Books by Mark Childress

Mark Childress was born in 1957 in Monroeville, Alabama and grew up in Ohio, Indiana, Mississippi, Louisiana, and Alabama. After graduation from the University of Alabama in 1978, Childress was a reporter for The Birmingham News, Features Editor of Southe

GEORGIA BOTTOMS by Mark Childress
Released: Feb. 23, 2011

"Light, amusing fiction."
The title of this novel from Childress (One Mississippi, 2006, etc.) refers to a person rather than to a place—and what a memorable character she turns out to be. Read full book review >
ONE MISSISSIPPI by Mark Childress
Released: July 3, 2006

"A coming-of-age tale whose shift in tone impairs its flow."
Racism, teenage lust and the burdens of friendship complicate a young man's life in the Deep South of 1973. Read full book review >
GONE FOR GOOD by Mark Childress
Released: June 1, 1998

"Childress isn't doing much more than taxiing, in what is pretty clearly his weakest book yet."
If Joseph Conrad and H.G. Wells had cowritten scripts for Gilligan's and Fantasy Island[s], they probably would have come up with something about as bad as this overinflated comic melodrama by the popular author of Crazy in Alabama (1993), etc. The story begins in 1972 when good-old-boy folk-rock superstar Ben "Superman" Willis is overtaken by a violent thunderstorm while flying his private plane and crashes it on a remote tropical island. Read full book review >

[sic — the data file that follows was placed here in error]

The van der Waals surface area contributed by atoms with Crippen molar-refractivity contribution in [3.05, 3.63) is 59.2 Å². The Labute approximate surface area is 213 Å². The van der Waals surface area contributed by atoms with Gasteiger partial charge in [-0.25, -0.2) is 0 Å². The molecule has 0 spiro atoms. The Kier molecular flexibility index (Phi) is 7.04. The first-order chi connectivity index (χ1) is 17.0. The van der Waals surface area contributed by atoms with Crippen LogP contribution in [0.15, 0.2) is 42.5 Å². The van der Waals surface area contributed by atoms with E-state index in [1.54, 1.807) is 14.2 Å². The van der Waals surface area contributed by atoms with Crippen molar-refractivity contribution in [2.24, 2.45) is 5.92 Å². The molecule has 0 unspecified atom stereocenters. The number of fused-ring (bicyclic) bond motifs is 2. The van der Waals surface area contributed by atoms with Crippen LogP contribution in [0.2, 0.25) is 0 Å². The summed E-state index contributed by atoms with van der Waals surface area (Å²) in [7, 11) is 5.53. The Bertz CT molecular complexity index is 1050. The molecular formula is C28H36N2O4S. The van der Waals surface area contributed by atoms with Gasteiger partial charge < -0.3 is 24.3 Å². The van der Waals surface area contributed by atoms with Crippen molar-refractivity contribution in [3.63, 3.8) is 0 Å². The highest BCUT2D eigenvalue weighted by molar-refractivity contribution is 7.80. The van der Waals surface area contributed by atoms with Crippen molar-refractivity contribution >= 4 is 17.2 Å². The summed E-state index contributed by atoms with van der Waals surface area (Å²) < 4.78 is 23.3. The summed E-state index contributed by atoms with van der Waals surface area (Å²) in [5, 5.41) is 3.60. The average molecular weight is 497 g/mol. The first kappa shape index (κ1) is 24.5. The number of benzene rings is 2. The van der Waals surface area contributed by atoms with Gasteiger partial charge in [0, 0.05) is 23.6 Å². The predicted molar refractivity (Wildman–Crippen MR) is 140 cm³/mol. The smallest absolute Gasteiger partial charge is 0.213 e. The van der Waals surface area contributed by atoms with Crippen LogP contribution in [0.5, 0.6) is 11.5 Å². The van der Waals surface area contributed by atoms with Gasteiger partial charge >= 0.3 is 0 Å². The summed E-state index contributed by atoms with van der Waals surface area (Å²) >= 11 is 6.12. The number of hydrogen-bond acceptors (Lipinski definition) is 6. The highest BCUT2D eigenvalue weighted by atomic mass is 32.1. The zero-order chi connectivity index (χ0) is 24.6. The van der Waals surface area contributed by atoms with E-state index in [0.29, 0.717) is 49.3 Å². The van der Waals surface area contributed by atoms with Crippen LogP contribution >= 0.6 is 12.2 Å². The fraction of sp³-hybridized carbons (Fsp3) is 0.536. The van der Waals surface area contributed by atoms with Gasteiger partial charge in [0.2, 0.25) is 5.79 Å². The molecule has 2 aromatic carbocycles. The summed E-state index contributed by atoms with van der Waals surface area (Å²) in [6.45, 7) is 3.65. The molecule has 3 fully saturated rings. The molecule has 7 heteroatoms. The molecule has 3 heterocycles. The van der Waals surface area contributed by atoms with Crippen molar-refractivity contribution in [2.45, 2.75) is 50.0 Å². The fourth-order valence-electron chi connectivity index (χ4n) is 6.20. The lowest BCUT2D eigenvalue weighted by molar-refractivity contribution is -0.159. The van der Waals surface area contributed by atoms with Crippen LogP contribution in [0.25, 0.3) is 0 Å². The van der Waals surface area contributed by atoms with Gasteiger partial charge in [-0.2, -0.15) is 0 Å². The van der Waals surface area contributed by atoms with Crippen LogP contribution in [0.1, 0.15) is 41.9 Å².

CRAZY IN ALABAMA by Mark Childress
Released: Aug. 11, 1993

"Threading a thin line between bizarre comedy and ugly southern reality, this is a deftly balanced tale that unravels in the end- -when the fantastic and tragic elements clash in a finale both brutal and banal."
Flames of passion and rebellion confront the darkness of intolerance in Alabama, with many a macabre twist—in Childress's latest southern-fried coming-of-age tale (V for Victor, 1984; Tender, 1990, etc.). Read full book review >
Released: May 1, 1992

"This will never replace Lynd Ward's masterpiece, but it's smoothly told and has nice touches of humor, while the brash, cartoon-style illustrations are full of color and verve. (Picture book. 4-8)"
A lighthearted fantasy rather like an updated The Biggest Bear. Read full book review >